Detect epileptic seizures in patients using continuously monitored EEG data.
A sudden rush of electric activity in the brain is called a seizure. Seizures can either be generalized (affecting the whole brain) or focussed (affecting one part of the brain).
Epilepsy is a chronic neurological disorder causing involuntary, recurrent seizures. Some people stare blankly during a seizure while others may experience repeated twitching of their limbs. They last around 2 minutes in most cases and the patients take some time to return to normal.
An epileptic diagnosis requires at least two unprovoked seizures. A doctor uses various symptoms, electroencephalogram (EEG), computed tomography (CAT), Magnetic resonance imaging (MRI), and other tests to arrive at a diagnosis.
Deep learning can be used to detect and monitor seizures in patients and IoT provides ease of integration with the existing health system and patient wearability.
The implementation of the idea on cAInvas — here!
Andrzejak RG, Lehnertz K, Rieke C, Mormann F, David P, Elger CE (2001) Indications of nonlinear deterministic and finite dimensional structures in time series of brain electrical activity: Dependence on recording region and brain state, Phys. Rev. E, 64, 061907
The CSV file consists of processed EEG recordings of patients at different points in time.
The original dataset has 5 different folders, each with 100 files, with each file representing a single subject/person. Each file is a recording of brain activity for 23.6 seconds. The corresponding time-series is sampled into 4097 data points. This was then divided and shuffled into 23 chunks, each chunk containing 178 data points for 1 second, and each data point is the value of the EEG recording at a different point in time. Thus, we have 23 x 500 = 11500 pieces of information, each information contains 178 data points for 1 second.
The last column contains the categorical variable with the following values –
- 5 — Recording the EEG signal of the brain when the patient had their eyes open
- 4 — Recording the EEG signal when the patient had their eyes closed
- 3 — Recording the EEG activity from the healthy brain area
- 2 — Recording the EEG from the area where the tumor was located
- 1 — Recording of seizure activity
Here, only label 1 corresponds to seizure activity.
We will be training the model to identify patients with seizure activity against the rest of the classes.
As we will be classifying samples into two categories, epileptic (label 1) and non-epileptic (labels 2, 3, 4, 5), we will change the labels in the data frame.
Now that we have re-labeled the classes, we will define class names accordingly for later use.
Let us look at the spread of values in different classes.
This was a balanced set with 5 labels that we have now re-labeled into an unbalanced set!
In order to balance the dataset, there are two options,
- upsampling — resample the values to make their count equal to the class label with the higher count (here, 9200).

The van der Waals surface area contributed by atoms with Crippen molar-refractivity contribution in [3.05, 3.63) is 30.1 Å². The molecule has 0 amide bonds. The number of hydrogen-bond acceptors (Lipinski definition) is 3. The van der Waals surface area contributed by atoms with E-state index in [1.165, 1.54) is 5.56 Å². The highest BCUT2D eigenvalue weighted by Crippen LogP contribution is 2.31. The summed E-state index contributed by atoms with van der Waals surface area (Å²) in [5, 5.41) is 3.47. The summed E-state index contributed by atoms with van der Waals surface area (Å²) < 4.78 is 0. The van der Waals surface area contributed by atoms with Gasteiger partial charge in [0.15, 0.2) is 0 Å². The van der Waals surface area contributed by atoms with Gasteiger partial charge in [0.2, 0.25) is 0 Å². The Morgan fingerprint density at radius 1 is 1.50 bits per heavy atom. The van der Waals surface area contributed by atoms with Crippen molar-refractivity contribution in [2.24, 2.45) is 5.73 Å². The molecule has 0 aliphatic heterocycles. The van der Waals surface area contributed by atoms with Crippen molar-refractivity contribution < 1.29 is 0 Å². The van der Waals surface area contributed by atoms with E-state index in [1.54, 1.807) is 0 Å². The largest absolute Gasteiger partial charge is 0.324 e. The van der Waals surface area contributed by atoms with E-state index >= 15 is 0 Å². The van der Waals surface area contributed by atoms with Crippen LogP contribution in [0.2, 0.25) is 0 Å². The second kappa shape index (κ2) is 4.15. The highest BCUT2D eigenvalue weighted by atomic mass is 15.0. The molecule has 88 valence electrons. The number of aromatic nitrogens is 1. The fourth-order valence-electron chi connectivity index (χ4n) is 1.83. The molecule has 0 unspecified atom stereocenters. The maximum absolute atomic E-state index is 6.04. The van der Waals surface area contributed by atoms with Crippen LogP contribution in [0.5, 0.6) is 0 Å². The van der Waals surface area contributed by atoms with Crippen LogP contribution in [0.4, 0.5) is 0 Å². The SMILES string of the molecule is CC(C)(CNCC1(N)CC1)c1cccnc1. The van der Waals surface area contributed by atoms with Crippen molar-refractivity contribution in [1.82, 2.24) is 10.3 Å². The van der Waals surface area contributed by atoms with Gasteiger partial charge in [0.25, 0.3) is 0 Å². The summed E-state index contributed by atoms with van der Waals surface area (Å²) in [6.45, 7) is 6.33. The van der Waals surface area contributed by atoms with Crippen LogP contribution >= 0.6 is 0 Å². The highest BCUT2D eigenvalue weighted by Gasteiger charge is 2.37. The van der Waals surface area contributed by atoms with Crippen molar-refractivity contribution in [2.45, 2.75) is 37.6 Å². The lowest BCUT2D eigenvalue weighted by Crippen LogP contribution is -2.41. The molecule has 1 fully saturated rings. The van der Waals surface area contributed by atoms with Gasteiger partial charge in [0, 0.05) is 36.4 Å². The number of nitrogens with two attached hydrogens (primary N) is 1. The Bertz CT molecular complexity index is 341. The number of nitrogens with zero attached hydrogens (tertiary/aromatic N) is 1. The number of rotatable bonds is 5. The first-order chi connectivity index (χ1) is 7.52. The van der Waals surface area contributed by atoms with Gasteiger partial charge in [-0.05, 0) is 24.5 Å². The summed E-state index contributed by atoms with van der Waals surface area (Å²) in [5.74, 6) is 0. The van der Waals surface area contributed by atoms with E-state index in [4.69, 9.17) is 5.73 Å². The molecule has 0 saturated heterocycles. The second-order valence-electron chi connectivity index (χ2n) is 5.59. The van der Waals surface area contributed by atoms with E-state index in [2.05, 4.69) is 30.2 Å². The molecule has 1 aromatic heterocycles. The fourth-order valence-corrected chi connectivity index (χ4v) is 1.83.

- downsampling — pick n samples from each class label where n = number of samples in class with least count (here, 2300)
Here, we will be upsampling. First, we divide the whole dataset into 2, one for each label. The sample() function of the data frame is used to resample and obtain 9200 samples. The append() function of the data frame is used to combine the rows in both the datasets.
Defining the input and output columns
We define the columns of the data frame to be used as input and output for the model.
There are 178 input columns and 1 output column.
Splitting the dataset into training, validation, and test sets using an 80–10–10 split ratio. The datasets are then split into respective X and y arrays for further processing.
All the features have a similar range of values. But they are skewed differently as their mean values indicate.
Using the StandardScaler() function of the sklearn.preprocessing module to scale the values to have a mean = 0 and variance = 1.
The StandardScaler instance is fit on the training input data and used to transform the train, validation, and test sets.
The model is a simple one with 4 Dense layers where the 3 initial layers use the ReLU activation function and the last one ues the Sigmoid activation function.
The model is compiled using the Binary cross-entropy loss function because the final layer of the model has the sigmoid activation function. The Adam optimizer is used and the accuracy of the model is tracked over epochs.
The EarlyStopping callback function monitors the validation loss and stops the training if it doesn’t for 3 epochs continuously. The restore_best_weights parameter ensures that the model with the least validation loss is restored to the model variable.
The model is trained first with a learning rate of 0.01 which is then reduced to 0.001.
The model achieved around 98% accuracy on the test set.
The confusion matrix shows 1% false negatives. In such use cases, it is important to try and reduce false negatives as they may lead to unmonitored seizure episodes putting the patient at risk.
It is important to note that good results, if not the best can be achieved with an unbalanced dataset too. But a wider sample of seizure activity data would result in a better model.
Let’s perform predictions on random test data samples —
deepC library, compiler, and inference framework are designed to enable and perform deep learning neural networks by focussing on features of small form-factor devices like micro-controllers, eFPGAs, CPUs, and other embedded devices like raspberry-pi, odroid, Arduino, SparkFun Edge, RISC-V, mobile phones, x86 and arm laptops among others.
Compiling the model using deepC —
Head over to the cAInvas platform (link to notebook given earlier) and check out the predictions by the .exe file!
Credits: Ayisha D